ART+CULTURE: Photographer Derek Ridgers captures individuals for whom hair tells a very personal story
Photography: Derek Ridgers
Interviews: Helena Frith Powell
Photographer Derek Ridgers has spent over 40 years documenting Britain’s subcultures. Renowned for his documentary style images, which offer a portrait of life on the fringes, Ridgers has had a lifelong fascination with rebels and misfits. In the late 70s, he began to comb the streets with his camera, seeking out the “trends and anti-trends”. Punks, skinheads, rockabillies, mods, goths, club kids – over the decades Ridgers has captured these ever-changing groups, perfectly illustrating the way in which fashion, hair and make-up can offer a fascinating insight into identity, attitude and ideology. For this story, Ridgers turns his gaze onto the subject of hair, capturing individuals for whom hair tells a very personal story.
Harnaam, 27, Model and Motivational Speaker, UK
My hair has defined me in so many ways, it is not just what I look like, it’s made me what I am today. I was bullied about my facial hair from nursery onwards. I have polycystic ovaries, a condition which leads to large amounts of male hormones. The worst years were probably my teenage years where I tried everything to remove it. It was almost like it took its own revenge, because the more you remove it, the more it comes back. At the lowest point I even considered suicide. I think that was a turning point. I thought, “I can’t live like this, I’ve done nothing wrong.” You are beautiful whatever society says about you. I’m a woman with a beard and I’m here to advocate self-love. I give motivational talks and I lecture in schools where I try to teach children to love themselves and get over whatever body issues they have. If I had any advice to my 12-year-old self, it would be to get through the hardship. “It’s OK,” I would say. “You’re hurting now but everything is part of your journey and you will leave a legacy.”
Kata, 38, Curator and Art Historian, Hungary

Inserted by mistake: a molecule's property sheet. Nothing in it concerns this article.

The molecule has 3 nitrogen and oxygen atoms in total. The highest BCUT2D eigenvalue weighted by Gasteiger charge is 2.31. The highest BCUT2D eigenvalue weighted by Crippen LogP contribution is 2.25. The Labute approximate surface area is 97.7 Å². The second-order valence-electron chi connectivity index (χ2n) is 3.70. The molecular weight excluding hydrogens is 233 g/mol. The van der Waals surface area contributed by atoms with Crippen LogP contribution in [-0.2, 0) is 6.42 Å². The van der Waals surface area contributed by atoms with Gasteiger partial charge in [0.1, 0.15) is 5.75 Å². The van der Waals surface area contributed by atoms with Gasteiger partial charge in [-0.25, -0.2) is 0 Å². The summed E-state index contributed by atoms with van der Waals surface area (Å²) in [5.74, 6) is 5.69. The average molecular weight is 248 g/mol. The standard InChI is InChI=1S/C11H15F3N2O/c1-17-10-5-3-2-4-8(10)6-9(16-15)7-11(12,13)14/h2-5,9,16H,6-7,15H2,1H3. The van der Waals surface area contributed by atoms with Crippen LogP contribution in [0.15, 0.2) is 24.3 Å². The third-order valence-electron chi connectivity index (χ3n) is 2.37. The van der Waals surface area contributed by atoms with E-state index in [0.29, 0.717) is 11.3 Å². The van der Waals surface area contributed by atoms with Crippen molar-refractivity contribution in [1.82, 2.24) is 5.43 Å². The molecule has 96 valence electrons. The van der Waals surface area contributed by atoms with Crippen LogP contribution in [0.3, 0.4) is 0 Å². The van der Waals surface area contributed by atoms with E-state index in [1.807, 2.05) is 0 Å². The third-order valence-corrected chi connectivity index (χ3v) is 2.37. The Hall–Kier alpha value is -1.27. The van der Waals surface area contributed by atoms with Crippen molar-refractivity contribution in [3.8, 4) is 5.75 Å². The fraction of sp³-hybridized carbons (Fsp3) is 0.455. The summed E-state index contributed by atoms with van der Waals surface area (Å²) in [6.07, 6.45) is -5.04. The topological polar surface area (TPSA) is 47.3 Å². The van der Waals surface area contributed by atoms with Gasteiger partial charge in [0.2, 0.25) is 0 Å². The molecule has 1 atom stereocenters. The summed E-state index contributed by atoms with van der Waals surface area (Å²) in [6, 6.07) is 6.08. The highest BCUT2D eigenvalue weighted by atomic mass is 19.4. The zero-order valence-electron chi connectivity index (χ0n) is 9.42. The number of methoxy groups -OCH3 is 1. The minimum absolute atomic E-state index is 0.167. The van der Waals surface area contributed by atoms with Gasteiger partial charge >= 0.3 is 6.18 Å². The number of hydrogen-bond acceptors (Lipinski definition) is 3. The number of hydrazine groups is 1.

About 10 years ago I shaved half of my head, which is when this process of experimenting really began. Now I have a late 70s mullet kind of hairdo, which I adore! My hair is very important to me. It is part of my body’s ability to communicate against society’s stereotypes. Body politics is very important to me. Here in Hungary we are living in a very conservative era. I was bullied for many years just for having curly hair. I always wanted to have short hair, but because my head is small in comparison with my body my hairdresser refused to cut it off. That’s when I did it myself and really started to use my hair to make a statement. Even now, as I have aged and no longer have such a youthful face, I find I can cope without the safety net of long hair. But I’m happy with it, and I like changing it regularly. I think change is a very positive thing.
Tuttii Fruittii, 29, DragClown, Hair Sculptor and Salon Owner, UK
My hair is gives me a canvas for endless creations! It lifts me up and gives me life. It helps me remove the past, clear my mind, and evolve into a greater version of myself. I started styling my hair differently at a very young age. As soon as I was able to start walking and talking I became very creative with hair. I’d also style all my friends’ hair, I’d shave the boys’ hair off. Their mums would go crazy at me! I’d steal my mum’s clippers and take them into my dad’s garage to try to do fades on their hair and totally mess it up and then shave it all off. Secretly I just wanted to shave all my own hair off but was too afraid of showing my true tomboy self at that age. My hair is the one thing that I never get tired of. I feel that a haircut makes us all happy because we are removing dead weight. Suddenly it’s in a pile on the floor and you can think clearly again.
“I feel that a haircut makes us all happy because we are removing dead weight. Suddenly it’s in a pile on the floor and you can think clearly again”